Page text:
We didn’t start the fire
It was always burning
Since the world’s been turning
We didn’t light it but we tried to fight it.
(NB for folks who stream music and don’t utilize old technology, except for the hipsters who think they discovered vinyl: These lyrics are from a popular music song released by the artist Billy Joel, including in its text brief, rapid-fire allusions to more than one hundred headline events between 1949, the year of Joel's birth, and 1989, when the song was released.)
International Education has been around since Socrates, but we are now its stewards. Like the colour of our eyes and hair, the uncanny genetics of our hips and waistlines, our health and our handwriting, like the old dining room suite, the cups and saucers and feeding Uncle Rodger every Christmas, we may have inherited much of this sector but now we own it. Even proud parents have to admit that their children are not good at everything, and that sometimes they are downright awful.
We apparently need to talk about our relationship. We might start by reflecting on what we think we are doing, and why, by poking holes in some of the assumptions embedded in International Education, by looking at things we are talking about, by suggesting things we should be talking about.
(And talk we do. As a small aside, it might here be noted that our sector already does a lot of talking, and needs to go to a lot of places and attend an orgy of acronyms to do just that, in no particular order: NAFSA, AIEA, EAIE, APAIE, BCCIE, CBIE, CAPS-I, LC, UC, CICAN, FAUBAI, NAFSA Regional, IPSEA, AMPEI, CACUSS, CUMEX, ICEF, GOING GLOBAL, CONAHEC, BUTEX, USAC, CUSAC, NACAC, CUSAC, USAC, CIEE, PNACAC, CEE, IIE, WISE, CAFCE, ACE, CAIE, AIEC, AIU, and so on ad infinitum. But please do come to BCCIE.)
As you are reading this, it is safe to assume that you are already engaged in the sector, possibly a member of the parish. Many of us know with evangelical zeal that the positives we do so far outweigh the contrary that we can be forgiven for thinking there are no substantive negatives, no issues where we are on the wrong side of history, that all is bread and roses.
Important motherhood issues already dominate our conversations: tolerating difference in dynamic geopolitical environments, turbulent times, a philistine assault on the academy and liberalism; Trump and Brexit, nativism, populism; temporary foreign workers, refugees, immigration and migration; internationalization; sustainable financial models; the Pacific Century; outcomes and diversity; global citizenry, and the concomitant need for better classroom management here and more study abroad there; using technology to do whatever, wherever, whenever; pathways and transitions; mentorship and succession planning; transnational delivery; marketing and admissions: the global South’s burgeoning middle classes (our emerging partners) and how we create ambassadors of tolerance and democracy with our world-class education.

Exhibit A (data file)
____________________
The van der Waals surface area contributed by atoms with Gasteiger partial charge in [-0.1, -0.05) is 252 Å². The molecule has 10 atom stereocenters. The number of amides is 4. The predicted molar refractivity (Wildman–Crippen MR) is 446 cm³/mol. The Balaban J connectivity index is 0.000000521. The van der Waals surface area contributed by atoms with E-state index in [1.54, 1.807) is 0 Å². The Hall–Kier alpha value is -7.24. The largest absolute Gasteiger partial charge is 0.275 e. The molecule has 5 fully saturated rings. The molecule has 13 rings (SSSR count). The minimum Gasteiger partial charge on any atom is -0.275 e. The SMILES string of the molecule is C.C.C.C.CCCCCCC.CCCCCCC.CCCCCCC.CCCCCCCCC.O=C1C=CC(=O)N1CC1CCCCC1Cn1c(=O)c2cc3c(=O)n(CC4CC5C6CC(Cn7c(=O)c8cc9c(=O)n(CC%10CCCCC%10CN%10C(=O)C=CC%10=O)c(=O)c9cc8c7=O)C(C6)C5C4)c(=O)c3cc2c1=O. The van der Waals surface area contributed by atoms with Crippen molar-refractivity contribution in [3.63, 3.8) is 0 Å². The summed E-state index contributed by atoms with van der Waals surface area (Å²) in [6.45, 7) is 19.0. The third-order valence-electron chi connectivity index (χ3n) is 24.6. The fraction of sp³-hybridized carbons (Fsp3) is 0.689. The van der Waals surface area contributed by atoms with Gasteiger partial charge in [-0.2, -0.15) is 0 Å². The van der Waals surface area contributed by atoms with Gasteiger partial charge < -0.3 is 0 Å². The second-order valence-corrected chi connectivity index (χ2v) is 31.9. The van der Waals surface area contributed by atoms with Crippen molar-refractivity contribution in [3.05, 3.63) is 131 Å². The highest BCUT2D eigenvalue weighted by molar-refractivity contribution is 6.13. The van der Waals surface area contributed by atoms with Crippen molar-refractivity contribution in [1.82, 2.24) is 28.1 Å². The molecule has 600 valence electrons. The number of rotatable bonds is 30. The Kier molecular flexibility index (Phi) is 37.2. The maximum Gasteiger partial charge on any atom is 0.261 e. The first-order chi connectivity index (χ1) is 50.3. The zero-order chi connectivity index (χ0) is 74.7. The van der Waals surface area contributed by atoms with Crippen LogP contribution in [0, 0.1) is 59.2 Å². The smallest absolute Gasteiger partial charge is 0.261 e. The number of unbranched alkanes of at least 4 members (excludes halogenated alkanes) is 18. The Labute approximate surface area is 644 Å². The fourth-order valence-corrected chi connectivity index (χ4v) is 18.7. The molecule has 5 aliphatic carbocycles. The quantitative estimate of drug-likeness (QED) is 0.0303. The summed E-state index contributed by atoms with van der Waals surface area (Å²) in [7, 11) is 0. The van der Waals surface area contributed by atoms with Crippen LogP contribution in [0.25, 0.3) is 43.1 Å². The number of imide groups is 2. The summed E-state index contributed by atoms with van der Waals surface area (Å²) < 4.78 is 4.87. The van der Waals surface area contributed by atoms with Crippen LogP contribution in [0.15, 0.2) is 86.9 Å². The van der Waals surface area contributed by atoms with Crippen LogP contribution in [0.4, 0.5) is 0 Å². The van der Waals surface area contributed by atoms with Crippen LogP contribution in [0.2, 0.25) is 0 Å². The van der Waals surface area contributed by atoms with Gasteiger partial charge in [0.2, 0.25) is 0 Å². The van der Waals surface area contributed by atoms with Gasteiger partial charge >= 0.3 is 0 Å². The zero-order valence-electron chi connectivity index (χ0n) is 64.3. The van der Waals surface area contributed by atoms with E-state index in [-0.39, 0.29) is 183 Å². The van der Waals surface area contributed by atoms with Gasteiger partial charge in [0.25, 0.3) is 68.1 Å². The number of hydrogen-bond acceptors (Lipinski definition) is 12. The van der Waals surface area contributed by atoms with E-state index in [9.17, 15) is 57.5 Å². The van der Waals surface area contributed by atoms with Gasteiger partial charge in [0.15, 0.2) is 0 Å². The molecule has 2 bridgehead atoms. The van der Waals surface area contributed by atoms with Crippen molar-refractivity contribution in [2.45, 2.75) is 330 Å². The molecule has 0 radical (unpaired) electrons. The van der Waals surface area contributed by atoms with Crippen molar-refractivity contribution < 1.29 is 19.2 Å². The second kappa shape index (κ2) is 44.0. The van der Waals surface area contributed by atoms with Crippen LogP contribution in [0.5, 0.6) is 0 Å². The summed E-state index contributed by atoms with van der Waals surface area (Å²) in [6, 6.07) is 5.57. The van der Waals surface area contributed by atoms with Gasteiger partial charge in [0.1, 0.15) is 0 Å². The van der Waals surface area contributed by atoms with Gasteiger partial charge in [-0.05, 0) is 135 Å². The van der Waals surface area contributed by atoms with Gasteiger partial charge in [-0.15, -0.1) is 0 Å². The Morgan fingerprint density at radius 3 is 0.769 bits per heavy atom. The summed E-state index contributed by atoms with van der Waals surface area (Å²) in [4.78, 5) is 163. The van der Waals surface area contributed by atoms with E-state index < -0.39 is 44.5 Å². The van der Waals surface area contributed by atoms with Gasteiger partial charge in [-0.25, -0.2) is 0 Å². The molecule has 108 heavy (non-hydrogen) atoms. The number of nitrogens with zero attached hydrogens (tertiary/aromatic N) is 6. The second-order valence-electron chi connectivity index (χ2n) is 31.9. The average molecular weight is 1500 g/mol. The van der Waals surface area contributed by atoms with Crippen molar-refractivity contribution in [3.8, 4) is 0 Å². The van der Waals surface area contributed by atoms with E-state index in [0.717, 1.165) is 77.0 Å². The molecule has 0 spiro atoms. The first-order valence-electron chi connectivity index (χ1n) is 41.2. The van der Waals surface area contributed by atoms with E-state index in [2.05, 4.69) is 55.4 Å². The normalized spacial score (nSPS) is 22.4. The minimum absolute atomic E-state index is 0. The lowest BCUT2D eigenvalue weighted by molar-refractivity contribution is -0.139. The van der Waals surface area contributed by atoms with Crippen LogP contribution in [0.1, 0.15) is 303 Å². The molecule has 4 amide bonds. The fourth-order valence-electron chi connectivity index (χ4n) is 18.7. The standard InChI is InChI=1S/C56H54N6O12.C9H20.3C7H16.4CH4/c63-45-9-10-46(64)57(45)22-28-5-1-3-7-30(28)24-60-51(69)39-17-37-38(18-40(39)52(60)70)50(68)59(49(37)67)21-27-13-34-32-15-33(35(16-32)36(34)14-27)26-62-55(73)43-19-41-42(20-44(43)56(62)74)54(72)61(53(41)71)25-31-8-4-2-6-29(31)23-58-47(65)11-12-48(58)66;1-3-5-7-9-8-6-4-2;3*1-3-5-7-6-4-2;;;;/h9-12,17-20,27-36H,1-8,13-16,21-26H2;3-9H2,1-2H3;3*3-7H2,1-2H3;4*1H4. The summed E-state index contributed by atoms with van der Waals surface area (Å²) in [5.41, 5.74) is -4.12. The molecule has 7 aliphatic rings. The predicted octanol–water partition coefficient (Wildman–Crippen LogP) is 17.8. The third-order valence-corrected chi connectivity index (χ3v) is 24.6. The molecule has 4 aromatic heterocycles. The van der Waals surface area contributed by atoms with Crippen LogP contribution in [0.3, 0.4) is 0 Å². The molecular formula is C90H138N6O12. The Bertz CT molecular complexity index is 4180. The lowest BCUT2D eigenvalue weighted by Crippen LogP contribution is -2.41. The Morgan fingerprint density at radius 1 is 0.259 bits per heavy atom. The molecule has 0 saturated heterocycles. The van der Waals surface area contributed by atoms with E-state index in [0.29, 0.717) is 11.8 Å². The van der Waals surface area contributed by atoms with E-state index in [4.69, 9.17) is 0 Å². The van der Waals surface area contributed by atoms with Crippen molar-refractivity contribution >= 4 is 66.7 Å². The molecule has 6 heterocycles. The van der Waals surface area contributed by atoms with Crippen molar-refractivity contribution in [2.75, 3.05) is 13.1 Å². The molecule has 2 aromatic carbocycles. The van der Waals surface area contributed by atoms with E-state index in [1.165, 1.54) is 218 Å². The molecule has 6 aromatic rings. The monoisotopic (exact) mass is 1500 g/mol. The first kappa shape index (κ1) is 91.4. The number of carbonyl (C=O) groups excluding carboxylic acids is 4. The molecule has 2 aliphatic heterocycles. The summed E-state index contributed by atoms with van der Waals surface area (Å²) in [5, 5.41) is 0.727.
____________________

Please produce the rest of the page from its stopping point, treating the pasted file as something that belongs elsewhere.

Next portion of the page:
Our sector casts a long shadow and there may be other things we should be talking about: climate change and the culpability of our sector with its large carbon footprint; how globalization and its well-intentioned offspring internationalization have spawned the populism and nativism we are so offended by; fake news and the abhorrent lack of inculcation of critical thinking; how cosmopolitanism, inter-culturalization and indigenization have on the streets already overtaken internationalization as prima facie rationale for what we do; housing, mental health, campus suicides, student support and stewardship; culture, sexual assault and predatory behaviour; nature vs. nurture and male violence, the great majority of which is directed towards other males; regional growth and rural engagement; our addiction to unsustainable growth; reconciliation and residential schools; fentanyl, opioids and binge drinking; our complicity in the brain drain, the scourge of globalization; our culling of the top economic strata from the global South’s burgeoning middle classes (our emerging markets) to fill our classrooms, quotas and coffers; our wilful ignorance of the demography and elitism of study abroad, building programs and pedestals for the 1% to springboard their careers.
There are uncomfortable conversations to be had to be sure. Events such as this year’s BCCIE Summer Conference, with a wide-open and hopefully welcoming theme, constitute opportunity to network and learn but also to present new research and thinking, to dispel reigning myths, to offer new ways of looking at things, and new things to look at, to allow us to ponder the existing dialogue and add new topics, to truly create a new narrative.
We have achieved much on this file in BC and in Canada, with a deserved global reputation for quality education and service, word of mouth that you can’t buy, complicity and support from immigration, record levels of unsustainable growth, generally happy crises of too many and not enough. But nothing lasts forever. It may be time to ponder consolidation and introspection.
Listen to “We Didn’t Start the Fire” by Billy Joel